Last and First Men saw the BBC Philharmonic performing a score written by Jóhannsson (Arrival (2016), The Theory of Everything (2014), Blade Runner 2047 (2017)) for the film screened alongside. The art feature film was a collection of obscure images panning across and zooming into implacable, otherworldly structures and buildings accompanied by Tilda Swinton's narration of a story.
The images, shot by Sturla Brandth Grøvlen (Victoria (2015)), were very much akin to the high-concept nature of the story, which told of the chronology of the post-Earth, human colony on another planet. We began at a point where Earth was a barely remembered part of human history. By this point humans are both "more human and more animal." Humans have different biological make-ups: live longer and for different amounts of time at each stage of life. The new humans have also cultivated an upper echelon of mental ability enabling a complex hive mind. The new world we see flickers of in these pictures paint a desolate picture of life. The architecture looked neither natural nor man-made.
The music reflected the otherworldliness marvellously. The eerie, understated sections captured the desolation and robotic-ness perfectly. Swinton's monotonous, impeccably pronounced narration gave this intention true grit.
We learn that the studiers of the heavens - astronomers - are held in a class above the rest. They are given a poetic, Godly nature as they are the first ones to learn of the approaching apocalypse. They are also a rarefied brand of emotionally stunted beings scared of the stars they frequent. Much of this quality was felt in the understated, barely isolated notes from the back of the orchestra. It was often hard to know that the horns were playing.
An apocalypse threatens them with annihilation. They decided to live life well and "die noble" by hatching a genius long-term plan to re-generate the human race after the world is finished. At this point the score straddles between swelling optimism and that desolation to reflect the dichotomy of feelings that must be felt by the new humans.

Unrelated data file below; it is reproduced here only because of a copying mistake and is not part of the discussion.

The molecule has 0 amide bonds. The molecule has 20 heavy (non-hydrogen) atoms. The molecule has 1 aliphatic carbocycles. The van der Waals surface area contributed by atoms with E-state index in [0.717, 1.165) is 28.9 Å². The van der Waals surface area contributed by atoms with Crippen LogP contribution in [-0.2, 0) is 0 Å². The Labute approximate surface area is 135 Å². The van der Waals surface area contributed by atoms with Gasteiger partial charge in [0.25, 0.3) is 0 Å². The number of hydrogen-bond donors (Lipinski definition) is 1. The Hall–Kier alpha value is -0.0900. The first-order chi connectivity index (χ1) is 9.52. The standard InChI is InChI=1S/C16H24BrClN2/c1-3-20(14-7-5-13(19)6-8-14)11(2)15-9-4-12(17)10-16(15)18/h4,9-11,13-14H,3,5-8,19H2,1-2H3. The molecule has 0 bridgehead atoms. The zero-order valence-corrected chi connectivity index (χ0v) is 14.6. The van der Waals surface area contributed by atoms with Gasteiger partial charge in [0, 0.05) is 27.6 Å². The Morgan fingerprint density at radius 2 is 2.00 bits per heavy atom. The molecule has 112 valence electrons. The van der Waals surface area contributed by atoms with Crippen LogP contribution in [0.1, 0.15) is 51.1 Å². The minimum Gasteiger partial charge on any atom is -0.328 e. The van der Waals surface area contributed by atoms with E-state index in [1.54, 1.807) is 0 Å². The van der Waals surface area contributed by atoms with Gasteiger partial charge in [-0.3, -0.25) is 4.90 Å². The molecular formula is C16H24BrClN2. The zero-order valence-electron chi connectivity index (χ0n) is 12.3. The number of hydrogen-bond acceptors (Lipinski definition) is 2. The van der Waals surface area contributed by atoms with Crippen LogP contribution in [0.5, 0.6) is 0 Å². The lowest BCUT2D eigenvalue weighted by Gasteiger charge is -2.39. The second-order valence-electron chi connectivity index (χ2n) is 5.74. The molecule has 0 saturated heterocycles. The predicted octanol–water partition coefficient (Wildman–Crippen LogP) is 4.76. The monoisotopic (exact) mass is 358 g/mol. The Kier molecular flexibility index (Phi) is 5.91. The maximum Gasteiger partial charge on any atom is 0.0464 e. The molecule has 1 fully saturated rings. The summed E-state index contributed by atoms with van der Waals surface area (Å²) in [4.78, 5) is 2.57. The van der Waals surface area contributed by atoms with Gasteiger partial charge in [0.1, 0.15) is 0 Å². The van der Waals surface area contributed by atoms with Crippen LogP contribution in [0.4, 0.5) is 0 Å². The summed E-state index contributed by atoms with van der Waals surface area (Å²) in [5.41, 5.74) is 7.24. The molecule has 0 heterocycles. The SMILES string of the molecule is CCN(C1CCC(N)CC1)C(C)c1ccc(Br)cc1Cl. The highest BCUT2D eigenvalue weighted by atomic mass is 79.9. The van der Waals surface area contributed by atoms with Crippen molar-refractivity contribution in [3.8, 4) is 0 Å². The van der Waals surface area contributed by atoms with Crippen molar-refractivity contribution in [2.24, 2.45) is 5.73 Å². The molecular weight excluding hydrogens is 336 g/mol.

A multi-layered orchestra of sounds, conducted by Daníel Bjarnason, gave ominous gravitas down to both high and low strings and haunting soprano voices. The latter part of the orchestra and film address the dying days of the new human race. Their planet's ecosystem is in disrepair and people are forced to immigrate to the safest two parts of the planet. The ultimate dystopic tale forces feelings of abject remorse and helplessness from empty images and music – the only human link in Swinton is so far removed as a figure to empathise with that the entire situation is an almost non-human one.
The feudalistic, back-to-basics situation could seem like a redemptive resolution for the narrative because it could bring these new humans back down to our level. Instead, there's such an exhausting distance to the experience that exasperates an audience leaving many emotions by the end quite mute.
A lighting arrangement using lights, smoke and mirrors helped paint the vivid, alien picture. We gain an insight from the performance of scores how different they are from symphonies. It's not about getting each instrument noticed and making sure they all make an impact; it's about the collective effect. It was the quietness of the Philharmonic that made them work so well with this divine film.
There are parallels to be drawn between our political situation involving greed, the popularity of apocalyptic thought, and a tale of resolve and generation of a story of aleatory ruin for a people higher evolved than are we. The images of alien structures perhaps worked too well and distanced our experience from it, though. This resulted in a spectatorial experience that was relentless, beguiling, and bewildering leaving us knowing, at the very least, that we had witnessed something remarkable and beautiful.
- Image, Bjarnason (centre-left) presenting Jóhannsson (centre-right) to his audience